- Transfer of .org domain to private equity company stopped
- But process far from transparent on both sides of the proposed deal
- If successful, .org shareholders would have been saddled with huge debts
- Former ICANN exec is now the Chief Purpose Officer at Ethos Capital
- Are you sitting comfortably?
Over recent months there has been much controversy about the mooted sale of the .org Internet domain that is used mainly by not-for-profit organisations and charities. Now the organisation responsible for the oversight and policing of top-level domains, the Internet Corporation for Assigned Names and Numbers (ICANN), has finally stepped in and blocked the transfer from the public sector to the private. Reaction has been swift and partisan.
Those in favour of the decision see it as a victory for the continued stewardship and protection of the not-for-profit sector from a world now dominated by rapacious, money-hungry, freebooting Internet capitalists. Those against the ruling regard it as prima facie evidence that ICANN is a crypto communist cadre of Marxist apologists who would like to see, and to play a major part in, the elimination of private profit, the establishment of centralised command economy and a new world order.
These are two sides that are never going to meet amicably in the middle to discuss the price of cheese over a glass of merlot, and both parties have been, shall we say, less than transparent about the deal.
Here's the griff: the Domain Name System (DNS) was instituted back in 1983 with the remit to make the nascent Internet stable and comparatively easy for ordinary (i.e. non-techie) people to use. Top-level domains (.com, .org. .gov, etc) were introduced in 1984 with .org being reserved for non-commercial bodies that fell outside the remit of the other top level domains.
Between 1984 and 1992 the .org domain was managed by the Stanford Research Institute in California and was financed via a grant paid by the US government. In those days .org domain names were awarded free of charge and on request, contingent on production of proof that a .org designation was appropriate.
Then, in 1993, .org was privatised and responsibility for the domain name was transferred to Network Solutions, a US limited liability company based in the state of Virginia close to the American seat of government. It is a subsidiary of Web.com, itself a major .com domain name registrar. Originally, Network Solutions charged a US$100 fee to register a .org domain name for a limited two year period. That fee was later reduced to $70 after an antitrust lawsuit was brought, fought and won.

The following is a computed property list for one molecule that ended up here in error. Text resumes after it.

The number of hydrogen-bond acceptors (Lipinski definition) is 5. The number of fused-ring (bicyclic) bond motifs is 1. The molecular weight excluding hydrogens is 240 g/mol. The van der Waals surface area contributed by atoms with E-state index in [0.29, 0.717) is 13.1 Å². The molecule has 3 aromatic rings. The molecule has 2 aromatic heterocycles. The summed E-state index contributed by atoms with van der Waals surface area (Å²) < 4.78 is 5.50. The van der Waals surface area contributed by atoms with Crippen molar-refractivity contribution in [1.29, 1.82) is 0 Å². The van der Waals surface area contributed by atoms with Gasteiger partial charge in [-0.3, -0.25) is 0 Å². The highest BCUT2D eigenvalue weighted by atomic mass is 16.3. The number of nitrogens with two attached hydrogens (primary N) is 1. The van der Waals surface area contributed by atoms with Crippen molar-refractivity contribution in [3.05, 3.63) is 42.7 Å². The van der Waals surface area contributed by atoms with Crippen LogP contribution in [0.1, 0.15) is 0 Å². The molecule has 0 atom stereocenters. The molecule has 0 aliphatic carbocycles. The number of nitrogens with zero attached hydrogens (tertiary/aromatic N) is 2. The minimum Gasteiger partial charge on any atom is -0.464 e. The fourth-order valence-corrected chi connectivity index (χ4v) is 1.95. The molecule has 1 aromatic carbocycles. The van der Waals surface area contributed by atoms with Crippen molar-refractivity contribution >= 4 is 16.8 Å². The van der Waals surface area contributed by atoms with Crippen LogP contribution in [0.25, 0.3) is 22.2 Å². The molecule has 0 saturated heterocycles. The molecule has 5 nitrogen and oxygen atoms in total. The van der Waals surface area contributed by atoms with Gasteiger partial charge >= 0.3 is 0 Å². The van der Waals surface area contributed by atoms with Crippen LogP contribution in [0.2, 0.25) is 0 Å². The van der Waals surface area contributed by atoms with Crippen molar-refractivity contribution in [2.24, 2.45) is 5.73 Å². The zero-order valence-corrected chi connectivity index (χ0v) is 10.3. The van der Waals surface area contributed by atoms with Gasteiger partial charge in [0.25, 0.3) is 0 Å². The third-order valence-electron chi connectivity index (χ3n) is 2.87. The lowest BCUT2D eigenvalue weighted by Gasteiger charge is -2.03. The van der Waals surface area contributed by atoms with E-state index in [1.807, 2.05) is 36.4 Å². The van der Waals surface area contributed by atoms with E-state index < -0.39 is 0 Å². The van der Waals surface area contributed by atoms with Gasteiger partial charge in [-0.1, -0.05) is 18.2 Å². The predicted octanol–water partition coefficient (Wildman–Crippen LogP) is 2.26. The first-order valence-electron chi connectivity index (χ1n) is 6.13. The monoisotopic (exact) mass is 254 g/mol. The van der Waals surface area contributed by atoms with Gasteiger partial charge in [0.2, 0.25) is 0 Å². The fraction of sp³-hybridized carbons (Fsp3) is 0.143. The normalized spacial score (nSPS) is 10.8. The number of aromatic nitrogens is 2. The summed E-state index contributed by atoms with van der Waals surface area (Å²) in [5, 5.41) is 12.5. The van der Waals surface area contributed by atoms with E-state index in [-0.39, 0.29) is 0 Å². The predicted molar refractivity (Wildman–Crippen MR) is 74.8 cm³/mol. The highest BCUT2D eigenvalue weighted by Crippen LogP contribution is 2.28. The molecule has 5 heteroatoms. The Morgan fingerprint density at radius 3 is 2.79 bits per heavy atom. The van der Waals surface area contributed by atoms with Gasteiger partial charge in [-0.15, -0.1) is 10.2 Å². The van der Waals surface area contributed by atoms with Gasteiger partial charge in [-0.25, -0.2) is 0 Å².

In 1998, ICANN was formed and immediately instituted a system that separated registries, which organise the foundational database of domain names, from the registrars that are the retail providers of domain names. Other new generic generic top-level domains such as.biz and .info were introduced back in 2001 but Network Solutions, kept its monopoly on .org, .com and .net.
In 2000 Verisign acquired Network Solutions and a year later it gave up control of .org in return for being allowed to keep .com and .net which were making Verisign a shedload of greenbacks. ICANN said that moving .org from Verisign to a new public registry would "return .org to its original purpose and intended function as a registry operated by and for non-profit organisations." Verisign had to pay ICANN $5 million to fund future operating costs.
Later a "perpetual 10-year contract" to run and manage .org was awarded to the not-for-profit Internet Society - with the caveat that the organisation could regularly prove itself to be financially sound and not be in default of its obligations more three times over a given period. However, by 2002 it's finances were in a mess and so the Public Interest Registry (PIR) was formed. Interestingly for an Interest Registry it had just one member - the Internet Society.
Last year ICANN announced its intent to removal of the price cap on .org registrations. Prior to that the Public Interest Registry could increase the wholesale price of a .org domain by no more than 10 per cent per annum. The proposal was published on the ICANN website and opened to for public comment. Less than one per cent of the more than 3000 individuals and organisations that commented were in favour of the proposal and ICANN decided that it would therefore not alter the .org status quo after all, ostensibly because of the public opposition. However, there were many within ICANN who had wanted to see the sale go through.
"Always with humility"
On May 8, 2019, the former CEO of ICANN, Lebanese born Fadi Chehadé, registered the domain name EthosCapital.com. On November 13, the Internet Society announced that it was divesting itself of the Public Interest Registry, and that Ethos Capital would be acquiring its assets. It later emerged that Mr. Chehadé was an advisor to Ethos Capital.
Then the Internet Society announced that it had sold the rights to the .org registry (there are upwards of 10 million organisations listed on it (for an undisclosed sum believed to be not un-adjacent to $1.25 billion) to a private equity company called - wait for it, wait for it - Ethos Capital.